Monday, November 14, 2011

Medway Middle School Celebrates Adding Solar Panels

The sun shone on Medway Middle School on Thursday, generating electricity, good feelings and a hug for Mother Earth.

At a ceremony in the auditorium celebrating 1,404 new solar panels on the building's roof, students learned that the array will provide the school with clean energy as well as lower electric bills.

Assistant Superintendent David Verdolino tried to get students to understand the significance of the work.

"So why are we here today?" he asked the students, some of whom are members of the school's "Green Team," a club dedicated to helping the environment.

"Maybe our parents helped pay for it?" one student asked.

"So we can learn about solar panels," answered another.

"My answer is because you are the ones with the most to get out of this," Verdolino said. "Let it be motivation that you can make a difference."

Medway High School added solar panels last year, but the middle school is three times as big a project, Verdolino said. The panels will provide about 70 percent of the school's electricity, school officials have said.

The ceremony, which included speakers from the offices of Gov. Deval Patrick, U.S. Rep. Jim McGovern, D-3rd, and state Rep. Carolyn Dykema, D-Holliston, celebrated the completion of the panels' installation.

The panels provide 386,000 watts of energy to the school, said Broadway Electrical Co. CEO Lawrence Hurwitz, whose company installed the array for free. The company will receive tax credits or tax advantages in the years following the project.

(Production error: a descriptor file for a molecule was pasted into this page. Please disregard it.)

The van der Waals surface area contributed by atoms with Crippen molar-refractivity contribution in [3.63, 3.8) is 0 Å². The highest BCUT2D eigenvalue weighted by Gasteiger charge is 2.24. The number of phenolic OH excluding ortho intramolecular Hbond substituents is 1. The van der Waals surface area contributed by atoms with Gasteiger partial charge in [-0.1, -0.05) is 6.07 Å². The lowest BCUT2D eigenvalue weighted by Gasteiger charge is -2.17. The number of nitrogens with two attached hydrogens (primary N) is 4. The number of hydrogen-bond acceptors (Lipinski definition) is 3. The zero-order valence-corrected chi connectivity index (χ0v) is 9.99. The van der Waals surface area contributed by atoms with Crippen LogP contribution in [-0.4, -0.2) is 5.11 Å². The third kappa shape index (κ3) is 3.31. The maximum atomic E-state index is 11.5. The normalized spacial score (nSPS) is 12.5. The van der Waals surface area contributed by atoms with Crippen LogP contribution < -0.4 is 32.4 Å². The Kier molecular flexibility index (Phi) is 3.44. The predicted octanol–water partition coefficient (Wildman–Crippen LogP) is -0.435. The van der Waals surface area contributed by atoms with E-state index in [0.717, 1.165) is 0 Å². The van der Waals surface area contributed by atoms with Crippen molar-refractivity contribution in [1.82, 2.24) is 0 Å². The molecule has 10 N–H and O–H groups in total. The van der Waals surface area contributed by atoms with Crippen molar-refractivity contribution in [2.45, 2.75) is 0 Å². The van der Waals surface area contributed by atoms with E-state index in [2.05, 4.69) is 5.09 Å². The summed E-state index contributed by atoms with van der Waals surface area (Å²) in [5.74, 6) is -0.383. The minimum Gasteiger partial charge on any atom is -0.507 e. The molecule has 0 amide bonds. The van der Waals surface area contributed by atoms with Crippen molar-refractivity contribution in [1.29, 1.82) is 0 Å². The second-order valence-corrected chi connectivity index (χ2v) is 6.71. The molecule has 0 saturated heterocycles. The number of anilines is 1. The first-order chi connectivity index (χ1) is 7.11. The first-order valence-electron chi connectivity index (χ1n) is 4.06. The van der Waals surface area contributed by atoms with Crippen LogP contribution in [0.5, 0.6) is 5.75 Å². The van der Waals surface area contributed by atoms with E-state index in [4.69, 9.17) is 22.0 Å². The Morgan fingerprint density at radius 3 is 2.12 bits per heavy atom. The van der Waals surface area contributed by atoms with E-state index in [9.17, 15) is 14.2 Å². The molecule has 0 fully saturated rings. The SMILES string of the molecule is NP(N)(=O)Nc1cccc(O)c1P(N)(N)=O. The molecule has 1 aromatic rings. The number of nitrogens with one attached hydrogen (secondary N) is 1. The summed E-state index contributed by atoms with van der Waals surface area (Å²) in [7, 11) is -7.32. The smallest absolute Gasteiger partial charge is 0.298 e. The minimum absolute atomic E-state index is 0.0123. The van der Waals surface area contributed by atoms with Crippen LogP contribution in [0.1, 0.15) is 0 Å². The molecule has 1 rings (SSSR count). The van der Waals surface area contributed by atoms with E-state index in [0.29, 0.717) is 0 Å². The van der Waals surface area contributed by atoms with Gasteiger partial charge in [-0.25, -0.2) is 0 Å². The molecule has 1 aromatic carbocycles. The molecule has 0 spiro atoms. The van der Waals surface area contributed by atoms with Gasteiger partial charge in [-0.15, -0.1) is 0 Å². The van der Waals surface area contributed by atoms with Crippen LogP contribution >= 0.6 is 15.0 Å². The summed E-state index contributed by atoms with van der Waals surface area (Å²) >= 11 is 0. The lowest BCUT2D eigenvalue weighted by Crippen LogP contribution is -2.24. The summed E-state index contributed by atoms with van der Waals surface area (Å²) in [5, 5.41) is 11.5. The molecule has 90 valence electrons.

Solar work is part of the future of electricity, providing an inexpensive and environmentally sound alternative to other energy sources, Hurwitz said. Even his own company thrives from its benefits, he said.

"We have 100 to 125 electricians, and if we weren't doing solar work, we'd probably be down to almost 50," he told students.

Meg Lusardi, director of the green communities division for the Department of Energy and Resources, said the school was proof that communities are taking the green movement seriously. Gov. Patrick is committed to seeing similar projects, she said.

Through Patrick's Green Communities Act and the federal American Recovery and Reinvestment Act, Medway received a $150,000 grant from the federal energy grant program to install the panels. The project was at no cost to the school district or the town.

"When Gov. Patrick came into office, there was less than 4 megawatts of green energy. We're expecting 100 megawatts by the end of the year," Lusardi said.

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